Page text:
2. Next, we updated our registration portal so both parents and students could easily access our site, view program offerings, and schedule participation in programs. Prior to the start of the Fall session, we had over 200 parents fill out interest forms, which is how we confirm that the student is enrolled in school. When it came time to register for classes, however, students were simply not registering. We had a problem.
It became clear that just because we had increased communications efforts, we were not going to have a direct correlation to increased registration. Why? Our registration process was too cumbersome. We were having parents submit an interest form, followed by a registration form, and then having them ultimately register their child(ren) for classes.
Now, we simply have parents fill out an interest form, and once their child(ren) is confirmed as an enrolled student with their district, parents can register them for NextUp classes. We then follow back up to complete any missing registration data. What seemed straightforward to us, was anything but for the families trying to sign their students up for NextUp programs.
3. We overcame the registration process hurdle, only to realize that student participation in classes was still lagging. The problem came down to two things: communication with students and our website. Although we had stepped up our communication efforts, we were not specifically targeting students. Instead, we were focused on parents and our program providers.
Our Virtual Community Manager understood the need to meet students where they are and started reaching out to students via email and Google Classroom. Additionally, each day students are invited to pop in for a virtual Lunch Hour where they can ask questions about their classes. Giving students a platform to use their voice has been incredibly successful in increasing participation.
Our website, likewise, was geared more towards engagement with schools, because we relied on our relationship with schools to reach students. With the onset of the pandemic, this method of delivery was no longer successful. We completely revamped our website to be a more user-friendly space for families to get to know NextUp and easily register their students.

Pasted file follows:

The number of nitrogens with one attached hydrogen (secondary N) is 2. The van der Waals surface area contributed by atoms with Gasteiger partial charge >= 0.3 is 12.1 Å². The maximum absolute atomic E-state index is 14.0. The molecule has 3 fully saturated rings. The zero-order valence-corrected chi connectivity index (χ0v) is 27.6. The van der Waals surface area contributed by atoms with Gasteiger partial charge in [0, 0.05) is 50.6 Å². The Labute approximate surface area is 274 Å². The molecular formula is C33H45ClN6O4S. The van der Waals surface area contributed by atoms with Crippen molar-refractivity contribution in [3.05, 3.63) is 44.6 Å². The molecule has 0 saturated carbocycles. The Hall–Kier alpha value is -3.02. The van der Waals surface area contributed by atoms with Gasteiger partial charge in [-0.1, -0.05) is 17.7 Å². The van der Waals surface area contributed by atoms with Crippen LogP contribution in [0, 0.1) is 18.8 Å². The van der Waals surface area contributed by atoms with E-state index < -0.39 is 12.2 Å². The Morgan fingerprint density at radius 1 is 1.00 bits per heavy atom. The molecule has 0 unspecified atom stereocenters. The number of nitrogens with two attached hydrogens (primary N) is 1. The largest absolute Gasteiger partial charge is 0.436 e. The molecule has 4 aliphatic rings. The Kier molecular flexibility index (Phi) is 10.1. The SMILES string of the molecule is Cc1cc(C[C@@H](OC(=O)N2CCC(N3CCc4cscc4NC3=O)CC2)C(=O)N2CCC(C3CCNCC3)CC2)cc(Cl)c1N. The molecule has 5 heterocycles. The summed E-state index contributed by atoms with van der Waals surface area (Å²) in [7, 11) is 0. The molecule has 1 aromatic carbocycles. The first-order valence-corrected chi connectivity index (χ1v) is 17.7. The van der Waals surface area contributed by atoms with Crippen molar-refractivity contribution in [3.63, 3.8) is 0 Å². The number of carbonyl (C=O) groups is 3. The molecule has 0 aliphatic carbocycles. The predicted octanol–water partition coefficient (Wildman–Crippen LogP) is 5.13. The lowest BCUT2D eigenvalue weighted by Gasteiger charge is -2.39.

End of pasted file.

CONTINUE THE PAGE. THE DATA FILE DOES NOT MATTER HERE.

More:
All of these efforts — the virtual learning platform, increased participation, and new communication strategies — have worked to increase student access and participation in learning enrichments. Weekly participation rates tripled from Week 1 of the Fall session to the last week of that session.
A Look Ahead
We are now hard at work implementing new strategies to continue serving Richmond students, schools and providers in the virtual space. Areas we are exploring currently include:
1. managing a coordinated approach for providers to deliver class materials to students, and
2. leveraging students’ unique skill sets so that we can place them in classes and within groups that help them expand on those skills.
2020 has been a challenging year for us all. Yet, we have risen to the challenge and have created what we believe to be a fundamentally critical aspect to the NextUp system, our virtual learning platform.
For more information on the impacts of NextUp RVA’s virtual learning experiences, check out their 2019–20 Annual Report, Creating Access to Learning Opportunities Beyond the Bell.
NextUp RVA is a system of community leaders and service providers committed to putting more youth on the path to success. NextUp coordinates and funds activities and learning experiences at partner Richmond schools. The intermediary also promotes awareness, sponsors providers’ development and strengthens overall policies that shape out-of-school time.